For the following testing scenario, identify specific ethical considerations or potential

violations committed by Dr. Jefferson as discussed in your textbook and course manual. From

an ethical perspective, please consider what Dr. Jefferson has done well and what she could

have done differently. If there is a violation of the Canadian Psychological Ethical

Guidelines for Psychologists, provide recommendations for a more ethical practice (i.e., what

advice would you give to Dr. Jefferson?)

Dr. Jefferson lives and practices psychology in a rural area. She has been a registered

psychologist for 5 years (Ph.D. in Child Psychology) and her area of specialization is

anxiety disorders and depression. She began to provide psychotherapy to Mr. Giles, a 42-

year-old, who was dealing with depression. After three sessions, Mr. Giles suffered a

significant head injury while at work. His impairment is noticeable by Dr. Jefferson without

any type of testing, although she administers the Halstead-Reitan Neuropsychological

Battery, just in case.

Mr. Giles’s co-worker, Cynthia, helped him find an attorney so that his rights are protected,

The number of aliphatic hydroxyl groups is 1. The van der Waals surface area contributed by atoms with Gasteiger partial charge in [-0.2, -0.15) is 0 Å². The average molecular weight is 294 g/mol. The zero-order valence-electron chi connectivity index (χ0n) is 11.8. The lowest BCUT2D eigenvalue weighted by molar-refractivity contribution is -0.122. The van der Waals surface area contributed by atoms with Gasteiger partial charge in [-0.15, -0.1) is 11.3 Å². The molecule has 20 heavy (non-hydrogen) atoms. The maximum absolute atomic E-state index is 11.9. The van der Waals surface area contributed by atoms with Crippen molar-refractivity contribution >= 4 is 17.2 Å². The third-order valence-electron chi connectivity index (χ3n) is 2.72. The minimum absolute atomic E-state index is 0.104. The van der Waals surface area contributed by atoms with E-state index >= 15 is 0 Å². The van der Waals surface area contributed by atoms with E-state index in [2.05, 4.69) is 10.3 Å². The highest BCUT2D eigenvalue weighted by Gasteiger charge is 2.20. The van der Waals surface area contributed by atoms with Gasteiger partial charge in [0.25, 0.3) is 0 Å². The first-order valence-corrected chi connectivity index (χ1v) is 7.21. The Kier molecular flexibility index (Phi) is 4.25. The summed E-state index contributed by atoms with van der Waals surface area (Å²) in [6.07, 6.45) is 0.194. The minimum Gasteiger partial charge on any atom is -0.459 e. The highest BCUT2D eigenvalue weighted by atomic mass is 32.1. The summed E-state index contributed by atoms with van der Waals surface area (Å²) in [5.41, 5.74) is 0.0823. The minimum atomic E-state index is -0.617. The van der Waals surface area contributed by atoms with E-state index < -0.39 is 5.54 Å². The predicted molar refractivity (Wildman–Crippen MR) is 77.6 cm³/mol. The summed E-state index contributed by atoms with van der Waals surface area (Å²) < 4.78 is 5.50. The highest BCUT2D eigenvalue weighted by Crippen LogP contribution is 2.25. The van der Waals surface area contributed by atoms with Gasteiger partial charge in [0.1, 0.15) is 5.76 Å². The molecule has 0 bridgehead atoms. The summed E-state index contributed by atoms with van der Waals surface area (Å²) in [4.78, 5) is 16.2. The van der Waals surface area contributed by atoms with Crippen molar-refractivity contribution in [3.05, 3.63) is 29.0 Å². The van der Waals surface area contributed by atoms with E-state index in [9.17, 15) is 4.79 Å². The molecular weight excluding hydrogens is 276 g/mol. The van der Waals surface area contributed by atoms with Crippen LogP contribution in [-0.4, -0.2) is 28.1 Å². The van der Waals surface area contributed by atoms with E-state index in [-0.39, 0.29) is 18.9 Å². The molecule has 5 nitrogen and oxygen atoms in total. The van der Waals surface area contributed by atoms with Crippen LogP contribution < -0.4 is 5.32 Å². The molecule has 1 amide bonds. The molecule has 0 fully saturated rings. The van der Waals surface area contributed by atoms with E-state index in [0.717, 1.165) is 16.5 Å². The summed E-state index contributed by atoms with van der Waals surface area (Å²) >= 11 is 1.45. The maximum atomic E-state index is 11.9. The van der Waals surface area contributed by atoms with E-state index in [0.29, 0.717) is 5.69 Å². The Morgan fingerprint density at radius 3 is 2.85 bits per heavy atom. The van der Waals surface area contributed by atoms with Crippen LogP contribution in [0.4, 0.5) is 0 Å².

especially since the incident occurred at work. Dr. Jefferson had Mr. Giles sign a release

to talk with the attorney as well as Cynthia. From a phone call with the attorney, WSIB

(Workers Compensation) wants to work out a settlement, but the attorney has little

understanding regarding Mr. Giles’ level of impairment.

Mr. Giles demonstrates a variety of cognitive deficits. He needs assistance and monitoring

with daily tasks, such as home care, shopping, transportation, understanding the

settlement process, reading his mail, and paying his bills. He will likely need to go into an

assisted living facility. His family lives three provinces away and provides minimal help,

both emotionally and financially. Mr. Giles doesn't appear to understand his legal rights or

the settlement process.

Prior to providing extra-therapy support, Dr. Jefferson had Mr. Giles sign a document

explaining her fees for the additional services. She is not sure that he completely

understands what is happening or her version of informed consent for the additional

services. The psychologist has been doing much of the case management work on her

own, such as locating a long-time friend who is willing to help him at home, engaging in

lengthy discussions with his primary care physician and neurologist, participating in

multiple conversations with the attorney, and trying to find a guardian or power of attorney.

Over dinner and beers, she has also spoken at length to her partner, a neuropsychologist,

about how best to serve her client.

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